9:32 AM  
Blogger Jovan-Marya Weismiller, T.O.Carm. said...

This comment has been removed by a blog administrator.

3:24 PM  
Blogger Inquisitor Generalis said...

Lately, we've been sympathetic to the idea of divided government. Both parties have agendas that would be disastrous if fully implemented. The current experience of having the Republicans control both congress and the presidency is a case in point. It would be preferable if both parties would simply veto each others policies.

11:26 PM  
Blogger W said...

Well done, Mr. Coulombe. As a Canadian monarchist, I have gone a step further and decided not to take part in the democratic process at all. It seems purely pointless.

Until this summer past, I was a card-carrying member of the Christian Heritage Party, Canada's version of the "pro-God" party that Catholic Monarchist dreams of. The problem is, they are still deeply rooted in many of the diabolical errors of 1776/1789 and it is populated mostly by Evangelical Protestants (need I say any more?). I therefore couldn't give them my full support anymore.

6:40 AM  
Blogger willa_cather said...

I have thought many times of leaving the Republican fold, only to be foiled by dreams of mutiple Ginsbergs on the supreme court. Perhaps voting "Falange" is preferable to voting Republican, but at least the latter will, in some circumstances, put a Scalia or Thomas on the supreme court; whereas if you want liberals like ginsberg and breyer on the court, vote falange (which tilts the votes to the democrats--think of kennedy with a rare smile on his flush, abortion-loving cheeks)....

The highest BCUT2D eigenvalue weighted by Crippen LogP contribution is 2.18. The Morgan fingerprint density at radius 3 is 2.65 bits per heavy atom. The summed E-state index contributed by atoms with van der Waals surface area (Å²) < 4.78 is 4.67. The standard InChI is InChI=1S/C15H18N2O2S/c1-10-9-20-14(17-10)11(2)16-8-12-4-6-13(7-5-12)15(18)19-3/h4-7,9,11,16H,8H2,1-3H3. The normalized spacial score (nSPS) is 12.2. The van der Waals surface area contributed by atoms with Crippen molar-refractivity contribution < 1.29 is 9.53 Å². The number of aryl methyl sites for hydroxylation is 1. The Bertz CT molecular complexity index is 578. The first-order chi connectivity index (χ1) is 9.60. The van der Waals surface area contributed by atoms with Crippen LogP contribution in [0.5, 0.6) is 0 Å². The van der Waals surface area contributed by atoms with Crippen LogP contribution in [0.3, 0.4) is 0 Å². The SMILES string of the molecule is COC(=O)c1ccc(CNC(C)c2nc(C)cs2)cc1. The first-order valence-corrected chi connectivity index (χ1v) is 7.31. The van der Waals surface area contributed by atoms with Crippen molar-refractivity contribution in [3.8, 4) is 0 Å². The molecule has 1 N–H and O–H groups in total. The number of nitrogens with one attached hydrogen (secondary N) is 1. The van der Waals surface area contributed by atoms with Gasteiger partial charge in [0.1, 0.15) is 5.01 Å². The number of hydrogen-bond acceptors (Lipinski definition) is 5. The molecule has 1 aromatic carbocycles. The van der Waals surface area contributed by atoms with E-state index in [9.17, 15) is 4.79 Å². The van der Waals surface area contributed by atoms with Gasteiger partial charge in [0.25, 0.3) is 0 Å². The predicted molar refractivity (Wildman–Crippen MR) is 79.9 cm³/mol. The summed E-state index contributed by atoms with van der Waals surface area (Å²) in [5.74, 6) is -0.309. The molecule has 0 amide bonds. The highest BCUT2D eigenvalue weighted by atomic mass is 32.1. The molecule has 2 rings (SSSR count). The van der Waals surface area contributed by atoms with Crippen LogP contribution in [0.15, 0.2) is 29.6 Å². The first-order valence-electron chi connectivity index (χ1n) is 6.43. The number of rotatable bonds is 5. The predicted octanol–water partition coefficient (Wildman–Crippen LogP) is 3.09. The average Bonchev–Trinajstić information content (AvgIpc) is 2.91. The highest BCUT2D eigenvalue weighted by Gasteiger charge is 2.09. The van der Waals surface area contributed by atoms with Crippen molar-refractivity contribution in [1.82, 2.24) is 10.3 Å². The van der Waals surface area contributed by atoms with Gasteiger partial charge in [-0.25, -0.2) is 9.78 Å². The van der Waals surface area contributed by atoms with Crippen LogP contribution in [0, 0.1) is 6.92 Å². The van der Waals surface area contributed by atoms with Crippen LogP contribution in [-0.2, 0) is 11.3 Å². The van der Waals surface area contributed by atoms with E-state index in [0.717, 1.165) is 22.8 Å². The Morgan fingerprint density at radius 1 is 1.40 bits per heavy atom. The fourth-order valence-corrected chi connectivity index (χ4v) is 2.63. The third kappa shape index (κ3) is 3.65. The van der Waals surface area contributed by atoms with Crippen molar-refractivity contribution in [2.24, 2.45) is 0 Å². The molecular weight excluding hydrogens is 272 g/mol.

9:22 PM  
Blogger Pommarede said...

Hello Charles - why not become a Democrat and feast on red meat? Actually just hoping to find a current e-mail address for you - I have a question I'd like to ask you (off-topic, of course). Plese drop me a line at

Best, Tim de Carmain-Perillos

5:51 PM  
Blogger SVKcon said...

Great article Mr.Coulombe /however, I`m not American, but Slovak - so we have the same problems with our politics/... I`ll be also happy, if we could publish this blogg in our journal in Slovakia - conservative Don Quichotte / Best wishes, PF

12:22 PM